Zarco Guerrero with MaskAs October approaches, we often think of cooler weather, pumpkins carved into jack-o-lanterns and ghosts. Many of us think of Halloween or Old Souls Day.  Others prepare for the holiday known as Día de los Muertos (Day of the Dead). These holidays are similar yet very different. 

Join Zarco Guerrero on Monday, Oct. 31, 10 a.m., as he shares the meaning of Día de los Muertos (Day of the Dead) through storytelling with his unique masked characters. The characters celebrate Día de los Muertos with hilarious and moving storytelling. Characters making appearances are: the poetry spouting “El Vato Poeta,” the flirtatious “La Comadre,” the clueless “Special Ed,” the wise “El Abuelito,” and other beloved roles that Guerrero, a prolific playwright, has created to express the humor and sadness of our lives. Musical accompaniment is provided by Carmen de Novais.

Zarco Guerrero 1This storytelling puts life into perspective in a delightful and engaging way, helping us to accept and even to laugh at our most primal fears about death. Día de Los Muertos is a highly celebrated and significant holiday held throughout Mexico, Latin America and the Southwest. It is a day when homage is paid with prayers, offerings of food and the building of altars to those who have gone before us. It is an opportunity to remember and celebrate the lives of departed loved ones and occurs early November every year.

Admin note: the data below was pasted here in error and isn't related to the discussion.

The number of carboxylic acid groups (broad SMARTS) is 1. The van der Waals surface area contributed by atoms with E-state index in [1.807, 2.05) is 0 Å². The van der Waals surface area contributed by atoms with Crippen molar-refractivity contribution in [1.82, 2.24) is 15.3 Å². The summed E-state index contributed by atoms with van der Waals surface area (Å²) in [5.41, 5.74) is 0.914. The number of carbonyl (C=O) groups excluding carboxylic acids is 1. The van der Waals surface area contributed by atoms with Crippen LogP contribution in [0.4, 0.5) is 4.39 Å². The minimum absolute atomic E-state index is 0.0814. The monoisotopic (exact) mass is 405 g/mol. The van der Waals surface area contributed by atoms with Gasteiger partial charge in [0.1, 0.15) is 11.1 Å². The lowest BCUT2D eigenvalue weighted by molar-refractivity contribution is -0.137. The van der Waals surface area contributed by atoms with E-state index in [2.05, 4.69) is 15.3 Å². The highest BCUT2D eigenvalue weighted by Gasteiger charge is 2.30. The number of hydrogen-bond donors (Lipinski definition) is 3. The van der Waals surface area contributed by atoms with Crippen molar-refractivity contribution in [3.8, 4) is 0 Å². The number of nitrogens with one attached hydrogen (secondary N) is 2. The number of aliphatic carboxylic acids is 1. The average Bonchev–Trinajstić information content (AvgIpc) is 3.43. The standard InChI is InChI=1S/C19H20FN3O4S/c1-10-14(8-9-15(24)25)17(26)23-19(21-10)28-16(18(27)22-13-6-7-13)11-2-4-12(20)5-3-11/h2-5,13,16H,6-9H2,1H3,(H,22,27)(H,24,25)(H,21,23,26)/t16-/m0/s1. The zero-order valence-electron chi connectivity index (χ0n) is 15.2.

Sculptor, mask maker and performance artist (b. Mesa, AZ, Acjachamem/Juañeno Mission). Guerrero has dedicated his artistic endeavors to create positive social change through the arts. He adopted Cesar Chavez's ideology of art as a social service. His art includes music, poetry, sculpture, masks and theater. He is the founder of Xicanindio Artes (now Xico, Inc.), the Cultural Coalition, Inc, and has been instrumental in the development of Latino Arts statewide.

 
Guerrero has exhibited and received international acclaim and many prestigious awards. In 1985 PBS broadcast a one-hour documentary entitled “The Mask of El Zarco”. He received the Japan Fellowship from the National Endowment for the Arts, Arizona Governors Arts Award, the Artistic Excellence Award from American Hispanics in Higher Education and the Esperanza Teacher of the Year Award.


Tickets to the lecture are $5 each and will be available in the lobby of the Renaissance Theater beginning at 9 a.m.